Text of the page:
10 SES 07 B, Research on Programmes and Pedagogical Approaches in Teacher Education
We present a project developed at the University of Cantabria (Spain) which aims to analyse a training experience for teachers in infant and primary education. The objective was to use a collaborative approach to produce a critical dictionary of the concepts that the students identify as central to the subjects involved. It is, therefore, a project that confront students with the epistemological complexity that is inherent in the topics that they usually study and allows them to recognise the variety of perspectives that can coexist in relation to the same phenomenon/concept.
In the project entitled “Innovation in teacher training: Production of an Interactive and Collaborative Dictionary as an open resource” the students initiate a process of enquiry into those concepts that they consider relevant through the voices of diverse and non-normative informants (for example: families, children, teachers).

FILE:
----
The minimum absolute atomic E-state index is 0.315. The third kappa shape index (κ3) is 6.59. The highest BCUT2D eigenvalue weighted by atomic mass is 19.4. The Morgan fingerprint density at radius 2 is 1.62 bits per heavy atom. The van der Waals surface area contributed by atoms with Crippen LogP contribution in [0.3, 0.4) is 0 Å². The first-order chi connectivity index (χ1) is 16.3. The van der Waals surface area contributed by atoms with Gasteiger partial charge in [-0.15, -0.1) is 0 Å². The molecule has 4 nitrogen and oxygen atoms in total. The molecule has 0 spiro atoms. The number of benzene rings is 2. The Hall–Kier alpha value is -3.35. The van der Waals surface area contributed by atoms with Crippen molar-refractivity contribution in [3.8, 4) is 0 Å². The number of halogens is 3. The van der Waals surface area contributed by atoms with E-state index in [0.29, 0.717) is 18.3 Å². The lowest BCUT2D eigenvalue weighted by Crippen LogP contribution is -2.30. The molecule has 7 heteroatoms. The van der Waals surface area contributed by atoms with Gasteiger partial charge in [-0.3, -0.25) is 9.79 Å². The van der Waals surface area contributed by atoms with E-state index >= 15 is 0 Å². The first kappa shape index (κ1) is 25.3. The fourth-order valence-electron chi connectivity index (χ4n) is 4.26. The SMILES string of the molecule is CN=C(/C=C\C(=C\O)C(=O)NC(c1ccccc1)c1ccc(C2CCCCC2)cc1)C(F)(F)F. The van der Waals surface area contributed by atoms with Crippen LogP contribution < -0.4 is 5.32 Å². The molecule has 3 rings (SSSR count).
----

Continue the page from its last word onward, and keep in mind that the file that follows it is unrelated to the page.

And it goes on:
To achieve this, a wide range of participatory research strategies are used that provide access to the informants’ meanings. Finally, the “new definition” materialises in the form of a digital object that synthesises the findings, giving shape to the collaborative dictionary. This proposal is based, first, on the critical perspective of “students as partners” (Cook-Sather, Matthews, Ntem & Leathwick, 2018) which “imagines and makes way for respectful, mutually beneficial learning partnerships where students and staff work together on all aspects of educational endeavours” (Matthews, 2017, p.1). This implies a change in the educational culture, moving away from the current prevalence of disciplinary epistemologies and the pedagogy of efficiency (Pineau, 2013), towards the development of learning experiences where the students have a more important role (Fielding, 2012). These opportunities for collaboration are defined as spaces of shared power where continuous dialogue and reflection prevail (Kehler, Verwoord and Smith, 2017; Matthews, 2017). This change supposes redefining the traditional role of the students such that they are given the opportunity to contribute to the curricular and pedagogical aspects of their training (Cook-Sather, Bovill and Felten, 2014). In this sense, the aim is to eliminate the usual hierarchy of relationships and power differences in the training processes by establishing mutuality, reciprocity and complementarity as central principles (Hermsen, Kuiper, Roelofs, & van Wijchen, 2017).